Resist the urge to bite into your apple. Take a moment to consider all the kindness that went into growing this apple. This may at first sound absurd but this practice develops your own loving kindness and gratitude.
Think about the mother who raised the farmer who planted the apple tree. Think about the miraculous ecosystem. Consider the apple pickers, the supermarket workers. Honestly, we could go on forever and what you would ultimately discover is that the kindness of the entire universe is in this apple.
Now that’s some food for thought, but don’t worry if you’re not there yet. Maybe just start by expressing gratitude that you are able to eat in peace and comfort. Say a silent thanks.
I’ve noticed that expressing gratitude centers me in the present moment, negative emotions dissipate, and it reminds me not to take things for granted.
4. Savor the flavor.
While this may seem like an eternity with your bowl of sweet raspberries on the counter taunting you, but in reality it’s only a mere minute or two; still, if you can, hold off long enough to closely observe your food. Feel the coolness of the apple, examine the deep red color, smell the sweetness. Allow your senses to explode.
Okay, now we’re ready. Slowly take a juicy bite, roll the apple in your mouth, savor the sourness, play with the texture, and notice the intensity. Before you take another bite, chew slowly and completely before swallowing. Eat the entire apple this way: slowly, silently, mindfully.
Unbeknownst to my co-workers the mundane mid-day apple break in my cubicle has suddenly turned into a powerful experience. After practicing mindful eating I’m also fascinated to realize that I don’t even enjoy the tasteless, processed morning granola bar that I scarf down in the car.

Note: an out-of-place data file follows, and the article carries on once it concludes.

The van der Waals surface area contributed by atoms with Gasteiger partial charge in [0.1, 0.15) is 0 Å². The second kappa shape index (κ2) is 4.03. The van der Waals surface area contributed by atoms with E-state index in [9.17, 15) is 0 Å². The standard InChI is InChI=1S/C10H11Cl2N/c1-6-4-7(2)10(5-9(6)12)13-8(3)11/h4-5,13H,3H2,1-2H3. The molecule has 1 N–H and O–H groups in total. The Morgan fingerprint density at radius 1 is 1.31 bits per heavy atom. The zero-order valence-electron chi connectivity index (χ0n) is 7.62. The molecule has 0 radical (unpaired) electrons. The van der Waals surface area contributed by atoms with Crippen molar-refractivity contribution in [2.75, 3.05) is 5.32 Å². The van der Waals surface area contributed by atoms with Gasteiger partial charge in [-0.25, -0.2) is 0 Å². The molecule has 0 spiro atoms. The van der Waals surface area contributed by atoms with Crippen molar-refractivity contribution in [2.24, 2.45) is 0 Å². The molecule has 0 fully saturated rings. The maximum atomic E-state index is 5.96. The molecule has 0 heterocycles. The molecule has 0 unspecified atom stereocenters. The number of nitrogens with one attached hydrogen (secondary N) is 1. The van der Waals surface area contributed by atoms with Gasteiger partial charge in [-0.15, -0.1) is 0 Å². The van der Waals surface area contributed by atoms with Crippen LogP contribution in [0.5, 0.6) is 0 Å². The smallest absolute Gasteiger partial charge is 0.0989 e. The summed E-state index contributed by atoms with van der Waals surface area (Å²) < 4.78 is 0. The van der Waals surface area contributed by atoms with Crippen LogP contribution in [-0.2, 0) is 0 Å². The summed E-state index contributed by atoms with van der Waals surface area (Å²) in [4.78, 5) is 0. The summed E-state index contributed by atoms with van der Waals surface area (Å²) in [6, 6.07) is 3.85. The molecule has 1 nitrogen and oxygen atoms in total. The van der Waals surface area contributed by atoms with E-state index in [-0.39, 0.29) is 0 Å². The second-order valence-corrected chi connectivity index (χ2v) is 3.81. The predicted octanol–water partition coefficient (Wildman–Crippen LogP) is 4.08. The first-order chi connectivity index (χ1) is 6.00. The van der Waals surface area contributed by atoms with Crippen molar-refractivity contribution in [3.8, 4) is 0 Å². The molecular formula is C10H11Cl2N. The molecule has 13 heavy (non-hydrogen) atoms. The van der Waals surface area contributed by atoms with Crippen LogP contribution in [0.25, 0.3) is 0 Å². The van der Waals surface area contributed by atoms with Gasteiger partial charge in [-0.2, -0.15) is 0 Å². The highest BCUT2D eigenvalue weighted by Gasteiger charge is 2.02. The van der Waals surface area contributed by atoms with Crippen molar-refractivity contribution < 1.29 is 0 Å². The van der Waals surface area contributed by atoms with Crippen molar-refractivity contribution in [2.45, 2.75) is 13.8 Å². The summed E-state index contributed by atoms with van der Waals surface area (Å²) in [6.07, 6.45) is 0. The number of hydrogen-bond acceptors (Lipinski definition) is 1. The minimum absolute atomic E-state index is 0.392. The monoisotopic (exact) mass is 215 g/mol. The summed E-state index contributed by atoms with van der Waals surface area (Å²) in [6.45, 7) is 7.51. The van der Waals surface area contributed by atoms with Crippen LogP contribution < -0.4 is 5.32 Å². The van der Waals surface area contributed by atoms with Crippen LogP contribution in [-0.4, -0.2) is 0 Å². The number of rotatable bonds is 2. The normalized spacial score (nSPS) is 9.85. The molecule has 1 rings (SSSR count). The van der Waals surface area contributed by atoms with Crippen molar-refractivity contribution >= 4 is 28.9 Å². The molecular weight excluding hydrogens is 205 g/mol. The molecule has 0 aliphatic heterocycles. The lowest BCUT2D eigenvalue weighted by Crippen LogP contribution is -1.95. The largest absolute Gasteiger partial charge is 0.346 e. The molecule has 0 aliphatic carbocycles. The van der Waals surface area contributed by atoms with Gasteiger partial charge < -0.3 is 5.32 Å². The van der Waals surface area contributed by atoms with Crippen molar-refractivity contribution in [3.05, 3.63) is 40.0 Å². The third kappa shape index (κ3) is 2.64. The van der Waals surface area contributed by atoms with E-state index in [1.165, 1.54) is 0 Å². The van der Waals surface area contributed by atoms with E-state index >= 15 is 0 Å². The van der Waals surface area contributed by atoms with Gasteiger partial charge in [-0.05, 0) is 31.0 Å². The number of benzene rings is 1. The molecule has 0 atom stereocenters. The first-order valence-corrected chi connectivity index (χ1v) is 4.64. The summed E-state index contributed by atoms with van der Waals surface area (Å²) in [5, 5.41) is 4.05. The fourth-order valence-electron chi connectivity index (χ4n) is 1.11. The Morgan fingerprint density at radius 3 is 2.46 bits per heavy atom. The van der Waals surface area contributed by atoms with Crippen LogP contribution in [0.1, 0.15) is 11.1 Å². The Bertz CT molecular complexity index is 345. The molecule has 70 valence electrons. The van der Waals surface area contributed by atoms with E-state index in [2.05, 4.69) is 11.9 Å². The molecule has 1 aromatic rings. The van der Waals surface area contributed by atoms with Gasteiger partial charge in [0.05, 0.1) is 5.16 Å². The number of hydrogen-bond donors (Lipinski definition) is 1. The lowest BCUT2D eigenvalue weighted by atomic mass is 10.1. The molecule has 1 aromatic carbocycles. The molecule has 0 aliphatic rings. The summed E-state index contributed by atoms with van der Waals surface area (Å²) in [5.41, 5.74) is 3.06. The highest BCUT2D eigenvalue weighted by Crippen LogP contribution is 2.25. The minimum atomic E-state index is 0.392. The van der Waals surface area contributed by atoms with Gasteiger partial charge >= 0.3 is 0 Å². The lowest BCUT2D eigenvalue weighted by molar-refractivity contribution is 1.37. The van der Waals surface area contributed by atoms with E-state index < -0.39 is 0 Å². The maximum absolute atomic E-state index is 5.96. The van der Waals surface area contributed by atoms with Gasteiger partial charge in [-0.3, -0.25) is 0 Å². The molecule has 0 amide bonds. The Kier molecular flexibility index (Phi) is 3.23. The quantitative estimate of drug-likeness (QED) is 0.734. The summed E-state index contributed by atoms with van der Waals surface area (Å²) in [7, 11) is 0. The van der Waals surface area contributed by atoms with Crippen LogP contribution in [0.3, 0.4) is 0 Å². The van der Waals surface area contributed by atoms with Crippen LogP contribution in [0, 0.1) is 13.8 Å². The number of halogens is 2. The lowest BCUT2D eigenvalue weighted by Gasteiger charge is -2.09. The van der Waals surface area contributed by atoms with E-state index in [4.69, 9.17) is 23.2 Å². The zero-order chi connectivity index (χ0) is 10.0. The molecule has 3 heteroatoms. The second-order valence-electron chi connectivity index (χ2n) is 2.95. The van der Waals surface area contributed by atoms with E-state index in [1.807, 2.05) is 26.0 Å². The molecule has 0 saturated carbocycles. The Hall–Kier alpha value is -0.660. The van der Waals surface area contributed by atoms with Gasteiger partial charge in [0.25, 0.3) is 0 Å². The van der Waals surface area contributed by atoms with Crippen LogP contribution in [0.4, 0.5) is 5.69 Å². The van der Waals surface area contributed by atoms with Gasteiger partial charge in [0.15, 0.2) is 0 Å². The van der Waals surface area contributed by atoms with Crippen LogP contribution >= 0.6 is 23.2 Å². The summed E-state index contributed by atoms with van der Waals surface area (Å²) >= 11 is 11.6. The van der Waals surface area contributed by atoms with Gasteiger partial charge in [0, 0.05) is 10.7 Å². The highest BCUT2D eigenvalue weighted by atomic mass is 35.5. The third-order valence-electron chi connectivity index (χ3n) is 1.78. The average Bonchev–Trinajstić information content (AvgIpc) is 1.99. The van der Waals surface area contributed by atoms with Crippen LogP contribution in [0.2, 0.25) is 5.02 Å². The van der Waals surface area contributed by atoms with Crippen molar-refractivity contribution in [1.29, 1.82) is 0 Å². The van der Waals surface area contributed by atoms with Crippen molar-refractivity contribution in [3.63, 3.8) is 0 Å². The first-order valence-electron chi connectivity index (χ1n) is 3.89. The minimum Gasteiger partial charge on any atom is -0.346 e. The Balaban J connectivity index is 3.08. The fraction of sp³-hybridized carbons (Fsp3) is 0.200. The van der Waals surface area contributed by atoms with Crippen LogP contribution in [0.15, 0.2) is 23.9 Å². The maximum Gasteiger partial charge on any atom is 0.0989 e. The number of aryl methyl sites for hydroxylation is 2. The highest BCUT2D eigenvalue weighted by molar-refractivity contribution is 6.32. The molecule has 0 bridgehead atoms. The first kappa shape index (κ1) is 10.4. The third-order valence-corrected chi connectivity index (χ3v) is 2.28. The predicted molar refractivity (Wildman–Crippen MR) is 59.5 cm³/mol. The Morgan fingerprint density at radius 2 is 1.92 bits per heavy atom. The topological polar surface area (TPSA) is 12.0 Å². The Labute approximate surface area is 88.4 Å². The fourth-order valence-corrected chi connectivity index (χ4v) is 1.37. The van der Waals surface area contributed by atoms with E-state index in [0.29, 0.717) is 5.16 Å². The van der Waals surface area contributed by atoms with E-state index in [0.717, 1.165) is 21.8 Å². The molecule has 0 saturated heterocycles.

Mindful eating naturally results in a love of healthy foods. It’s inevitable.
5. Build the mindful eating habit.
We live in a busy world and there will always be days when we need to wolf down a slice of pizza on our lunch break, but consider practicing this technique once a week, and then once a day. Eventually, it will just become habit. You’ll become be present.
However you should beware there are side effects of mindful eating, the fine print reads:
You may develop a love of natural foods, feelings of satisfaction, a sudden desire to be active, an ability to recognize your body’s nourishment needs, weight loss, mood control, more energy, glowing skin, disease prevention, control over your emotions, living in the present moment, and quieting the mind.
Imagine the change we could invoke throughout world if everyone practiced mindful eating. It’s not too late to teach our children new habits. The positive transformation to our health care system, our own and our children’s health and wellness, and the entire animal kingdom is exciting and within grasp.
We don’t have to be food obsessed. Let’s break the cycle. Doesn’t it make you want to go grab a fuzzy peach and give it a try? Go on. I’m about to enjoy an intense blueberry experience myself.
About Tina Williamson
Tina is a student of Buddhism, meditation and yoga. She writes about cultivating happiness through mindfulness at her own blog, (Modern Mindfulness). Tina lives near cottage country in Ontario, Canada with her husband and two dogs. Also a vegetarian and animal lover she enjoys photography, travel and nature. But mostly she’s just a free spirit trying to follow the path.